ADAP­TIVE CRUISE CON­TROL

Adap­tive cruise con­trol is not only use­ful, but also an im­por­tant part of the au­tonomous driv­ing puz­zle. How­ever, not all sys­tems op­er­ate in the same way. We put three to the test.

Popular Mechanics (South Africa) - - Contents - BY NI COL LOUW

We put four sys­tems through gru­elling tests to see which works bet­ter.

It’s early morn­ing out­side Bloem­fontein on the N1 and the fog is im­pen­e­tra­ble. If I drive too slowly, I risk get­ting hit from be­hind; up the speed and I might plough into the car in front. These are the kinds of con­di­tions where adap­tive cruise con­trol (ACC) can be a life-sav­ing safety fea­ture and, for­tu­nately, my Ford Kuga long-ter­mer is equipped with this use­ful tech. I set my speed to 80 km/ h and the fol­low­ing dis­tance to the max­i­mum set­ting. Not long af­ter, the Kuga slows and, sure enough, two faint rear lights ap­pear in the grey wall ahead.

While ACC was not in­vented pri­mar­ily as a safety net, it is clear that the tech­nol­ogy is an im­por­tant build­ing block on the way to fully au­tonomous driv­ing. We de­cided to put the sys­tems fit­ted to three of our long-term ve­hi­cles to the test.

THE TECH­NOL­OGY

Con­ti­nen­tal not only pro­duces tyres, but is also one of the big ACC sys­tems sup­pli­ers – it has sold more than 30 mil­lion radar sen­sors to au­to­mo­tive OEMS.

We re­cently chat­ted to Nor­bert Ham­mer­schmidt, Con­ti­nen­tal’s head of pro­gramme man­age­ment for radar, about the tech. Ac­cord­ing to him, be­cause it’s un­af­fected by ad­verse weather con­di­tions (in­clud­ing even the thick­est fog), the radar sen­sor is the most com­mon com­po­nent used in ve­hi­cles fit­ted with ACC from Con­ti­nen­tal. Radar: Con­ti­nen­tal radar-sen­sor tech is now in its fifth gen­er­a­tion and it is sup­plied as a pack­age in­clud­ing a pro­ces­sor and its soft­ware. This sen­sor op­er­ates at 77 GHZ and makes use of the Dop­pler ef­fect to iden­tify ob­jects with a rel­a­tive speed dif­fer­ence in a 65° ‘V’ fac­ing for­ward from the sen­sor, up to a dis­tance of 300 m. Early sen­sors could not op­er­ate at short dis­tances, which meant that ACC sys­tems did not work in stop/start traf­fic ( usu­ally slower than 30 km/ h). This type of sen­sor is a more cost-ef­fec­tive al­ter­na­tive and is still used in some ap­pli­ca­tions ( our Ford Kuga long-ter­mer is equipped with it).

Li­dar: This is an­other type of sen­sor that func­tions sim­i­larly to radar or sonar, bounc­ing a sig­nal off ob­jects and cap­tur­ing the re­sult­ing re­flec­tion, but uses laser light pulses where radar uses a ra­dio sig­nal.

Cam­eras: Subaru’s in­no­va­tive Eye­sight dual-cam­era sys­tem is the third type of tech­nol­ogy used. Our Subaru XV long-ter­mer is equipped with this and it also formed part of our eval­u­a­tion test­ing.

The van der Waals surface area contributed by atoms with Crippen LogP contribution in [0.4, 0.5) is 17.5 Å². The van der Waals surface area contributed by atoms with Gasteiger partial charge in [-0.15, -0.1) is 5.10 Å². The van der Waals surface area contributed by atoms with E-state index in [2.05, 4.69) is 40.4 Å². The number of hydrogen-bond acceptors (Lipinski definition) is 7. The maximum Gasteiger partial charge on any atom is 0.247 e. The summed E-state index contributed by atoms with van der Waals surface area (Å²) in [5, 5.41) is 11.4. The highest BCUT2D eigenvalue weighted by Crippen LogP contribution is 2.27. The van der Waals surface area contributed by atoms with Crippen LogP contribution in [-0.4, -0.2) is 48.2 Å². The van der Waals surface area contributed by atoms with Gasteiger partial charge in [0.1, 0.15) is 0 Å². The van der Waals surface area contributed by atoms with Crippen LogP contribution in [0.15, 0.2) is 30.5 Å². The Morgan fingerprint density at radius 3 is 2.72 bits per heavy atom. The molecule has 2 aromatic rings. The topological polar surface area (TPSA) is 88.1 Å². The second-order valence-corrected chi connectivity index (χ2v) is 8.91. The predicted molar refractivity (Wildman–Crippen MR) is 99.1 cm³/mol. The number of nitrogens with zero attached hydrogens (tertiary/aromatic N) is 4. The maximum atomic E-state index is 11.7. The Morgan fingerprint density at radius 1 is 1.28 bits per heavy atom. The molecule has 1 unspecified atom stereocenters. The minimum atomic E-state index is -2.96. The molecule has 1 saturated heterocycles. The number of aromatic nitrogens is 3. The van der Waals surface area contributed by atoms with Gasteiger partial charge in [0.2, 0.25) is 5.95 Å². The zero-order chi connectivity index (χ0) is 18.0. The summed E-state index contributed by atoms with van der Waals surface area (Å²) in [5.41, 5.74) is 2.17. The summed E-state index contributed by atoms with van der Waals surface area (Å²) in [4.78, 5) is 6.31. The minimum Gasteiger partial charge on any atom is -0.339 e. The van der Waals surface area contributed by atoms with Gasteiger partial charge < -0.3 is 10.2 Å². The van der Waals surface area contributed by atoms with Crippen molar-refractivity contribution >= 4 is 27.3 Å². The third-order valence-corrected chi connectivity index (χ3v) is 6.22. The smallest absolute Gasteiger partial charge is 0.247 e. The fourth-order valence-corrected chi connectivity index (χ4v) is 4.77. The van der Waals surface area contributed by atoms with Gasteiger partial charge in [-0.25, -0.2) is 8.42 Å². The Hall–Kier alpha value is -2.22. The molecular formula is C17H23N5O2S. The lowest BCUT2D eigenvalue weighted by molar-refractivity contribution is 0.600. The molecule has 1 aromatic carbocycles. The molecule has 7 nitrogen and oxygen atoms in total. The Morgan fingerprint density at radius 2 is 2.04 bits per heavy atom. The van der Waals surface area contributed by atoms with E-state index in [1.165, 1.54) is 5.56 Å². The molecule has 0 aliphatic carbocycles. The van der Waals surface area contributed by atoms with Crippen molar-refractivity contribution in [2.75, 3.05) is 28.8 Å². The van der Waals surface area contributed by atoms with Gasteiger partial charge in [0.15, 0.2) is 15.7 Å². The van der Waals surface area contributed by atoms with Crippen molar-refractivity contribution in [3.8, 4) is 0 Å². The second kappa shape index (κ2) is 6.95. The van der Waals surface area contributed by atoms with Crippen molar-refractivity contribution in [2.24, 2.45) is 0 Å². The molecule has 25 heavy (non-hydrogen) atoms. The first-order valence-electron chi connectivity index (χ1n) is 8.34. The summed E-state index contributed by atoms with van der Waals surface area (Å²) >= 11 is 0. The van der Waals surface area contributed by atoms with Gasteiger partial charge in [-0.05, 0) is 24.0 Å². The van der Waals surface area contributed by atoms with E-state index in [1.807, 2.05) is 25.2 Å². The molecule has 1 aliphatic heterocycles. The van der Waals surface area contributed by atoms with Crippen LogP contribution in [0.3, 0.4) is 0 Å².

In­ter­est­ingly, in some ACC sys­tems, the radar sen­sors do not pick up solely the ve­hi­cle im­me­di­ately ahead, but may also ‘see’ the next ve­hi­cle in line as the waves move un­der­neath the first car. This in­for­ma­tion then feeds into the ve­hi­cle’s ACC al­go­rithms in case it needs to per­form an emer­gency brake ma­noeu­vre that may cause a chain re­ac­tion for the ve­hi­cles be­hind it.

These al­go­rithms are de­vel­oped to iden­tify tar­get ve­hi­cles as well as avoid­ing ‘ false de­tec­tions’, such as sta­tion­ary ve­hi­cles next to the road, as well as all the ap­proach­ing traf­fic in the op­po­site lane. Steer­ing an­gle is also one of the in­puts used to de­ter­mine the ve­hi­cle’s tra­jec­tory when, for ex­am­ple, you may be fol­low­ing an­other car round a bend in the road. As the sen­sor is con­nected to a ve­hi­cle’s CAN bus (the net­work link­ing to­gether all the elec­tronic con­trol units, in­clud­ing the en­gine con­trol unit), it can make use of ac­cel­er­at­ing and brak­ing to keep fine con­trol on the car’s speed.

Lo­cal min­i­mum fol­low­ing dis­tances are spec­i­fied by rel­e­vant au­thor­i­ties in the mar­kets where the ve­hi­cle is be­ing sold, as are all the re­quire­ments spec­i­fied by the man­u­fac­turer. Sup­plier com­pa­nies like Con­ti­nen­tal there­fore use their res­i­dent en­gi­neers to help cal­i­brate the sys­tem for any spe­cific sup­plier ac­cord­ing to all the le­gal and client re­quire­ments.

EVAL­U­A­TION

Ve­hi­cle man­u­fac­tur­ers of­ten boast about the peak power out­put of their en­gines, or the size of the in­fo­tain­ment screen, but lit­tle in­for­ma­tion is avail­able re­gard­ing the spec­i­fi­ca­tion of a ve­hi­cle’s ACC sys­tem. That’s why we put three sys­tems to the test and eval­u­ate the dif­fer­ences between them.

THE VE­HI­CLES

Three of our long-ter­m­ers stood out as the per­fect test ve­hi­cles, see­ing a Ger­man ( Audi Q2), an Amer­i­can ( Ford Kuga) and a Ja­panese ( Subaru XV) man­u­fac­turer tak­ing their places in the line-up. The Audi and Ford both em­ploy radar-based sys­tems; the Subaru, on the other hand, utilises the dual-cam­era setup.

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